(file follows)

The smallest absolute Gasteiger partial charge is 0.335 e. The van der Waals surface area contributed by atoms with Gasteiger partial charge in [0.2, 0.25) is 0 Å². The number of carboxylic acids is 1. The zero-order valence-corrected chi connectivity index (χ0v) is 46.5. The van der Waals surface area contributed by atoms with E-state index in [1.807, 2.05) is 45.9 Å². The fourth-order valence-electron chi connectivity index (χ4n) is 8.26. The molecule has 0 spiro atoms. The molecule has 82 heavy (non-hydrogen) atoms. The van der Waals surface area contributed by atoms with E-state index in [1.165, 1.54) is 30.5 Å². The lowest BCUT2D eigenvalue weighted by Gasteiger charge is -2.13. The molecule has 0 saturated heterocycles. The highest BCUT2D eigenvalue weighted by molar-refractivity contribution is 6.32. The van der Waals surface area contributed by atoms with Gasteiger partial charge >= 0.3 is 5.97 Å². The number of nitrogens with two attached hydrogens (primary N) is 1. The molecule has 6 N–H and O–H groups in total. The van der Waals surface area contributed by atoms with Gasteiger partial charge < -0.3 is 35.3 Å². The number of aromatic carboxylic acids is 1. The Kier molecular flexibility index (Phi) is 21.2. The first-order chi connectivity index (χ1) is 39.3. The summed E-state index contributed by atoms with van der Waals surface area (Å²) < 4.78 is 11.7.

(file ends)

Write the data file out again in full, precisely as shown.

The smallest absolute Gasteiger partial charge is 0.335 e. The van der Waals surface area contributed by atoms with Gasteiger partial charge in [0.2, 0.25) is 0 Å². The number of carboxylic acids is 1. The zero-order valence-corrected chi connectivity index (χ0v) is 46.5. The van der Waals surface area contributed by atoms with E-state index in [1.807, 2.05) is 45.9 Å². The fourth-order valence-electron chi connectivity index (χ4n) is 8.26. The molecule has 0 spiro atoms. The molecule has 82 heavy (non-hydrogen) atoms. The van der Waals surface area contributed by atoms with E-state index in [1.165, 1.54) is 30.5 Å². The lowest BCUT2D eigenvalue weighted by Gasteiger charge is -2.13. The molecule has 0 saturated heterocycles. The highest BCUT2D eigenvalue weighted by molar-refractivity contribution is 6.32. The van der Waals surface area contributed by atoms with Gasteiger partial charge >= 0.3 is 5.97 Å². The number of nitrogens with two attached hydrogens (primary N) is 1. The molecule has 6 N–H and O–H groups in total. The van der Waals surface area contributed by atoms with Gasteiger partial charge < -0.3 is 35.3 Å². The number of aromatic carboxylic acids is 1. The Kier molecular flexibility index (Phi) is 21.2. The first-order chi connectivity index (χ1) is 39.3. The summed E-state index contributed by atoms with van der Waals surface area (Å²) < 4.78 is 11.7.